New Zealand Interest Rate Policy on Hold

September 14, 2011

Although New Zealand’s economy has been performing better than many other economies lately, policymakers at the Reserve Bank of New Zealand decided as widely anticipated to leave the Official Cash Rate (OCR) at its cyclical low of 2.5%.  A statement indicates that the directional rate bias is tilted to the upside but that timing hinges on the evolution of the impact of global economic and financial risks on New Zealand.  Officials are keenly watching a “markedly deteriorating” outlook in many of New Zealand’s trading partners and the tightening of bank funding markets around the world.  The OCR was slashed during the Great Recession, which started early in New Zealand, from a peak of 8.25% to 2.5%, and rate hikes to 2.75% in June 2010 and 3.0% in July of 2010 were reversed in March of this year after the severe earthquake on the South Island. 

To the kiwi’s advantage, growth proved more resilient than assumed after the quake.  Nonetheless, New Zealand’s business purchasing managers index has slid from 56.2 in June to 52.9 last month.  It remains to be seen whether this slowdown is reversed again as reconstruction of damaged property and infrastructure kicks in.  The key sentence in the latest RBNZ statement reads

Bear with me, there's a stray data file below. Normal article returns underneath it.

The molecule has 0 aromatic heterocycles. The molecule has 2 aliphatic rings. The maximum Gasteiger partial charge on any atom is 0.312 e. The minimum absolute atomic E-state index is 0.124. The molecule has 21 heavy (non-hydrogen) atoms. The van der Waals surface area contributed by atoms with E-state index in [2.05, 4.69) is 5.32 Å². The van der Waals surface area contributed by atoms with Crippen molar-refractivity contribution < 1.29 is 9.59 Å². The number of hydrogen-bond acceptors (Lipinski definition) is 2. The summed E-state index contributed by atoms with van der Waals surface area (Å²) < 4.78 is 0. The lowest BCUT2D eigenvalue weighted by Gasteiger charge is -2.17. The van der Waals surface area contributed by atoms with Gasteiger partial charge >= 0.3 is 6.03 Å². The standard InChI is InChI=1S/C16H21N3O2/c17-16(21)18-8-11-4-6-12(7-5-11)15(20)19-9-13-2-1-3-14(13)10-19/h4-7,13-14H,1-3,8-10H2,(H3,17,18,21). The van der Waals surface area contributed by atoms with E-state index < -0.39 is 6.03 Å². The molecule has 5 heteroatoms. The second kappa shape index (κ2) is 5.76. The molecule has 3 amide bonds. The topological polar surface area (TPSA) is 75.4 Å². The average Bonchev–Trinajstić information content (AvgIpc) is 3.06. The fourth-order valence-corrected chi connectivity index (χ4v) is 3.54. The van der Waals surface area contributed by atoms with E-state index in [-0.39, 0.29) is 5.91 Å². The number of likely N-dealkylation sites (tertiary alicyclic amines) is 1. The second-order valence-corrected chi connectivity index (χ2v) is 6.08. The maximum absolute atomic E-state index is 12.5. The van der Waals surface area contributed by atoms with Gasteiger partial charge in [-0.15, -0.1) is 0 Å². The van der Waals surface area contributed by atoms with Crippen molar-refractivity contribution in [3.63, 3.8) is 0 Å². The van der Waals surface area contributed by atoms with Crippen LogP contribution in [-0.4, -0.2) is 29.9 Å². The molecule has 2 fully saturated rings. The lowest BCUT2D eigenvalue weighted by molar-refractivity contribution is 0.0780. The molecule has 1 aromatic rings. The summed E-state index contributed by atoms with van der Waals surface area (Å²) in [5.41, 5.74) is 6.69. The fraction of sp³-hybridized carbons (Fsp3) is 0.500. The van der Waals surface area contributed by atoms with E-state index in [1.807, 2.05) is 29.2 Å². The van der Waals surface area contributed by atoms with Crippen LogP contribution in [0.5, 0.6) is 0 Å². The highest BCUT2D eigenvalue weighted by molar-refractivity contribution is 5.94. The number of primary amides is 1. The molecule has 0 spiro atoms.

“If recent global developments have only a mild impact on the New Zealand economy, it is likely that the OCR will need to increase. For now, given the recent intensification in global economic and financial risks, it is prudent to continue to hold the OCR at 2.5 percent.”

Higher New Zealand inflation since the June assessment is expected to prove temporary.  Such reflects the government’s increase of its goods and services tax.  Core inflation continues to run near the middle of the 1-3% target range. 

The scheduled date of the next OCR announcement is October 27.

Copyright 2011, Larry Greenberg.  All rights reserved.  No secondary distribution without express permission.



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